Controversy matters: Impacts of topic and solution controversy on the perceived credibility of a scientist who advocates

Lindsey Beall, Teresa A. Myers, John E. Kotcher, Emily K. Vraga, Edward W. Maibach

Research output: Contribution to journalArticlepeer-review

27 Scopus citations


In this article, we focus on the potential influence of a scientist’s advocacy position on the public’s perceived credibility of scientists as a whole. Further, we examine how the scientist’s solution position (information only, non-controversial, and controversial) affects the public’s perception of the scientist’s motivation for sharing information about specific issues (flu, marijuana, climate change, severe weather). Finally, we assess how perceived motivations mediate the relationship between solution position and credibility. Using data from a quota sample of American adults obtained by Qualtrics (n = 2,453), we found that in some conditions advocating for a solution positively predicted credibility, while in one condition, it negatively predicted scientist credibility. We also found that the influence of solution position on perceived credibility was mediated by several motivation perceptions; most notably through perception that the scientist was motivated to: (a) serve the public and (b) persuade the public. Further results and implications are discussed.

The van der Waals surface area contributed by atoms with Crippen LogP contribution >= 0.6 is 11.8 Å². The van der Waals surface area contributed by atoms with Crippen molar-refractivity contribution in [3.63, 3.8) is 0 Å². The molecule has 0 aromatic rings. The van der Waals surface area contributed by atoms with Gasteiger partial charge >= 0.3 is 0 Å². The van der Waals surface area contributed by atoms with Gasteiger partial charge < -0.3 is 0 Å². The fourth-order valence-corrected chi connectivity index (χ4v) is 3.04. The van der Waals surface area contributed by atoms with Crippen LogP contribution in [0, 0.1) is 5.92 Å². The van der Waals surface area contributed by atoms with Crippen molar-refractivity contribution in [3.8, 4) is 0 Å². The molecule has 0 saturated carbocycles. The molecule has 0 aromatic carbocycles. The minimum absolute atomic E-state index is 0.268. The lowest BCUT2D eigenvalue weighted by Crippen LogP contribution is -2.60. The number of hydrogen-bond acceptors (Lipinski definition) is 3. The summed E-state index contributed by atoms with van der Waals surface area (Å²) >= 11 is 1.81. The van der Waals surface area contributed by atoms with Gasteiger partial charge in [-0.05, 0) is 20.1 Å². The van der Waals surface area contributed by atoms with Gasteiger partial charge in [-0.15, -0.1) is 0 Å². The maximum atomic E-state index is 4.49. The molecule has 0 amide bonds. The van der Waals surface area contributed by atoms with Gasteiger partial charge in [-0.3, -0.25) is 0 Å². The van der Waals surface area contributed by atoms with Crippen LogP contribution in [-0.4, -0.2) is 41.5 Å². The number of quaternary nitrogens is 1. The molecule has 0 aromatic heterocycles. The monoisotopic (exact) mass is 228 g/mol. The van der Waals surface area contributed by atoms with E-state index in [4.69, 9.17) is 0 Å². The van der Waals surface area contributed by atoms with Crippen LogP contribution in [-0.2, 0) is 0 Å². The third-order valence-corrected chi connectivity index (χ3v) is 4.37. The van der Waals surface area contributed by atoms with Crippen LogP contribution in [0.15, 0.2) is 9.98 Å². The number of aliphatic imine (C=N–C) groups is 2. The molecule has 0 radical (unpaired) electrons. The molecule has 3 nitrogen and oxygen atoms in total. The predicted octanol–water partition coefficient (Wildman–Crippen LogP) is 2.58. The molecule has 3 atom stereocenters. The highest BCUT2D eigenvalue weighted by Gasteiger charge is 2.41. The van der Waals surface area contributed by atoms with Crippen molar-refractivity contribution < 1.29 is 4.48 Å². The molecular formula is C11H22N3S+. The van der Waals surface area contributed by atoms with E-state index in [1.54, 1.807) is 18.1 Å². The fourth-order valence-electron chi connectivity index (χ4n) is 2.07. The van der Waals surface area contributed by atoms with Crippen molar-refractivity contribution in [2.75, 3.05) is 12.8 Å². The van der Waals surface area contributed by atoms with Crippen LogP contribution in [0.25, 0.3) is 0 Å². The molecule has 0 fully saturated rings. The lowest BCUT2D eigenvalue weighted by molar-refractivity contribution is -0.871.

Original languageEnglish (US)
Article numbere0187511
JournalPloS one
Issue number11
StatePublished - Nov 2017

Bibliographical note

Publisher Copyright:
© 2017 Beall et al. This is an open access article distributed under the terms of the Creative Commons Attribution License, which permits unrestricted use, distribution, and reproduction in any medium, provided the original author and source are credited.


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